Standing committee throws out proposal to hike insurance FDI

Written by Sunny Verma | Nistula Hebbar | Nistula Hebbar | New Delhi | Updated: Dec 9 2011, 09:09am hrs
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After the fiasco on retail FDI, the UPA government is facing failure in another key reform it has long contemplated hiking FDI cap in insurance from 26% now to 49% to give Indian insurance firms an avenue to raise much-needed growth capital.

According to sources, despite the finance ministry pitching hard for it, the Parliaments standing committee on finance, headed by BJP leader and former finance minister Yashwant Sinha, has refused to buy the proposal to raise FDI cap in the Insurance Laws (Amendment) Bill, 2008.

The standing committees views are not binding on the government, but given the acrimonious political situation, the government is unlikely to overrule the committee at this juncture.

A hike would have bolstered the capital base of insurance firms, besides helping them fetch better valuations in their IPOs.

Last week, the Insurance Regulatory and Development Authority issued IPO norms for life insurers, permitting only those with 10 years of operations to go public. HDFC Standard Life Insurance, ICICI Prudential Life Insurance and Reliance Life Insurance have evinced interest in tapping the market, although none of them have finalised plans as yet.

Except LIC and Sahara, all insurance companies have foreign partners. Reliance Life Insurance recently inducted Nippon Life of Japan as an equity partner.

Global insurers like New York Life and Prudential Financial have been lobbying hard for a higher FDI limit. According to an estimate, FDI in life insurance will rise almost 2.5 times from the current Rs 2,500 crore, if FDI cap is raised to 49%.

Sources said in the report adopted Thursday, the standing committee has clearly rejected the proposal to raise FDI limit in insurance companies. The finance ministry made several presentations (in favour of the hike), but we remained unconvinced, said a committee member. The committee reckoned that insurance companies which handle the savings of Indian people would do well not to allow foreign players to hold higher stakes.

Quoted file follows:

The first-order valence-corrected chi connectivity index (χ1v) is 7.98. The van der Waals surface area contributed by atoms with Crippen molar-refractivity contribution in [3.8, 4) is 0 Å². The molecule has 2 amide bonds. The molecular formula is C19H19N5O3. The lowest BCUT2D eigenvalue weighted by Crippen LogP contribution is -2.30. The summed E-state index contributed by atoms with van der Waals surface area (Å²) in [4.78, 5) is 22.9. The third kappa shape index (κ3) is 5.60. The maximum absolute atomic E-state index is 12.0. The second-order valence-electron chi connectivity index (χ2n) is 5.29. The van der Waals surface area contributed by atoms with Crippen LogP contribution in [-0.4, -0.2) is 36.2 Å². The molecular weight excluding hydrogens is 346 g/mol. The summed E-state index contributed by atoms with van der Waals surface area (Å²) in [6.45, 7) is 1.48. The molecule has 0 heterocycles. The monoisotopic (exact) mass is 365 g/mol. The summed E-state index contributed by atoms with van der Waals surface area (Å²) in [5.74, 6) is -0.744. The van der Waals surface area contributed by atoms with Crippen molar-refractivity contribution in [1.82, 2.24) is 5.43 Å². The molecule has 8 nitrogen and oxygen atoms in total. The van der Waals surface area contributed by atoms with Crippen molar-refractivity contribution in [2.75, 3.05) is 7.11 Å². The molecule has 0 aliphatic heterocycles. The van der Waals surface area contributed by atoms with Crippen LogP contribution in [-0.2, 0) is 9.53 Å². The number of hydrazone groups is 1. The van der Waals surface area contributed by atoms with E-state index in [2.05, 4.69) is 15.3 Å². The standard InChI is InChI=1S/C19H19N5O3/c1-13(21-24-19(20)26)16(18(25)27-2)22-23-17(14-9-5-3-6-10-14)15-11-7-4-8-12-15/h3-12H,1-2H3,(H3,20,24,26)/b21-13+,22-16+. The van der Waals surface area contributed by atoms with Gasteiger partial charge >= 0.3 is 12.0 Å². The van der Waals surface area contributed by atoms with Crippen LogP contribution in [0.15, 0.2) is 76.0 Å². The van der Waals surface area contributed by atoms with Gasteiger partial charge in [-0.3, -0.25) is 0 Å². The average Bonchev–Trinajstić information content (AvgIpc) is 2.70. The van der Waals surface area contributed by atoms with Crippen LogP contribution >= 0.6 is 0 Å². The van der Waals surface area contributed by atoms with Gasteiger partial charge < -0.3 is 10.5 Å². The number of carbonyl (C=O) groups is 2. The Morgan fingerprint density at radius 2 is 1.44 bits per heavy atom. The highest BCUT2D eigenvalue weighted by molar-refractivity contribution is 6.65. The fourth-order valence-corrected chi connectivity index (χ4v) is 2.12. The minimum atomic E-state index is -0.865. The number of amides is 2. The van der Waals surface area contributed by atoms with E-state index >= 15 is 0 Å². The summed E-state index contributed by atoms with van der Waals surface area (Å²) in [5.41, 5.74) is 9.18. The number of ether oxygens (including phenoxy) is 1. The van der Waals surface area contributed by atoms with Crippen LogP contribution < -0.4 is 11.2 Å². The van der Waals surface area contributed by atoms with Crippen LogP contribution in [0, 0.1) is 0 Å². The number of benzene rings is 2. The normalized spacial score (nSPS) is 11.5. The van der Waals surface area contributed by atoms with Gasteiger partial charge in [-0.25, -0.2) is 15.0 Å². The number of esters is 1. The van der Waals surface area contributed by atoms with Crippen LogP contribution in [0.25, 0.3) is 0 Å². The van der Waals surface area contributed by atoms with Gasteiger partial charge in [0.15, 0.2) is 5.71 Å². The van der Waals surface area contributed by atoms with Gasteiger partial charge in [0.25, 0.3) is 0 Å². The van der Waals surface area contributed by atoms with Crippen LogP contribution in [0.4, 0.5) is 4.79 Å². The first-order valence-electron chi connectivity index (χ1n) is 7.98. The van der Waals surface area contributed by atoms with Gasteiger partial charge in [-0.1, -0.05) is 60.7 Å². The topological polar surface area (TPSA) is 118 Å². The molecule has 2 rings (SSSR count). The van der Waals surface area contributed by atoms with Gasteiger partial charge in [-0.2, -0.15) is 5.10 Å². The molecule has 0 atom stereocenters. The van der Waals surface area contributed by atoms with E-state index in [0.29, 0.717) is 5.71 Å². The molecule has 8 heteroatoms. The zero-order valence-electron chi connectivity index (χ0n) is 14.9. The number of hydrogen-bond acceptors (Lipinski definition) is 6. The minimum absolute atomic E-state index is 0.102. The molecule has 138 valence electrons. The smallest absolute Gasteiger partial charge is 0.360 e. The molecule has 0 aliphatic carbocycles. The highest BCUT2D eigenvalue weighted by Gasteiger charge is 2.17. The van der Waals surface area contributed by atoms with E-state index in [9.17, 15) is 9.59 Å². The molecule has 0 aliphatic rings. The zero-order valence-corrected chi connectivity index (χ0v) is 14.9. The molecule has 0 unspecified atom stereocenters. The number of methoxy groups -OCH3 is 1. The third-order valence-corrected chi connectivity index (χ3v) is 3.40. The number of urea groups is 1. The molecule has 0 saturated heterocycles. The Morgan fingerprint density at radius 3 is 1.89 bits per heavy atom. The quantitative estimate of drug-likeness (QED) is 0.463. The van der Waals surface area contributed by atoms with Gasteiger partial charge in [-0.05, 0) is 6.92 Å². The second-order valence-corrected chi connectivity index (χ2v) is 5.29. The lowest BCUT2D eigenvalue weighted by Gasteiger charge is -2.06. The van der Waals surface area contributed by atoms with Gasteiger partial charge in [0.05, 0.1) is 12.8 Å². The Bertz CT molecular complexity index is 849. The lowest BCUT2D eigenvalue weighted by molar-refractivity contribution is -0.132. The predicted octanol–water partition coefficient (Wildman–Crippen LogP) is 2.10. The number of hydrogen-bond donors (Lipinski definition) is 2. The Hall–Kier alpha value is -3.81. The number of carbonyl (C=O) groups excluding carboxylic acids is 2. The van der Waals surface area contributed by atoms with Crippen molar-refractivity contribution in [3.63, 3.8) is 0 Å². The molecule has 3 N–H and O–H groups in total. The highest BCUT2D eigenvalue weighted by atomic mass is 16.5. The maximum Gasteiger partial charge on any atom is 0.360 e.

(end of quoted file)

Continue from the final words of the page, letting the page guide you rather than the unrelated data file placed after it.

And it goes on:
Calling the panel's views illogical, SB Mathur, secretary general of Life Insurance Council, a lobby group comprising 24 life insurers, said: When the sector was opened up, there was an understanding that 49% FDI would be allowed. That was the basis on which the foreign partners had invested.

The committee also proposed a separate definition for health insurance in the Bill and a hike in the mandatory minimum capital base for health insurance from Rs 50 crore to Rs 100 crore, on par with other insurance segments. We have asked for a definition of the health sector and an expansion of the number of ailments, treatments and procedures which can be covered under health insurance. The committee has also asked for insurance for domestic as well as international travel, said the member.

The insurance industry has pumped in roughly Rs 32,000 crore into the sector over the years.

The Bill also allows for nationalised general insurance companies to raise funds from capital markets. The life insurance industry collected Rs 49,064 crore premium in the first six months of 2011-12, while the non-life insurance industry gathered a total premium of Rs 28,604 crore during April-September 2011-12. State-owned LIC held a market share of around 76% in terms of new business premium for the fiscal year up to August 2011.

Sources said the parliamentary panel has also proposed removal of the exemption from IRDA registration for foreign body corporates (other than private companies) to do the business of insuring properties within special economic zones (SEZs) .

The panel's report on the insurance Bill is yet another piece of bad news for the embattled government. Finance minister Pranab Mukherjee had reached out to the committee on several times to cooperate on second-generation reforms and related legislative business, but the committee wasfirm on its views.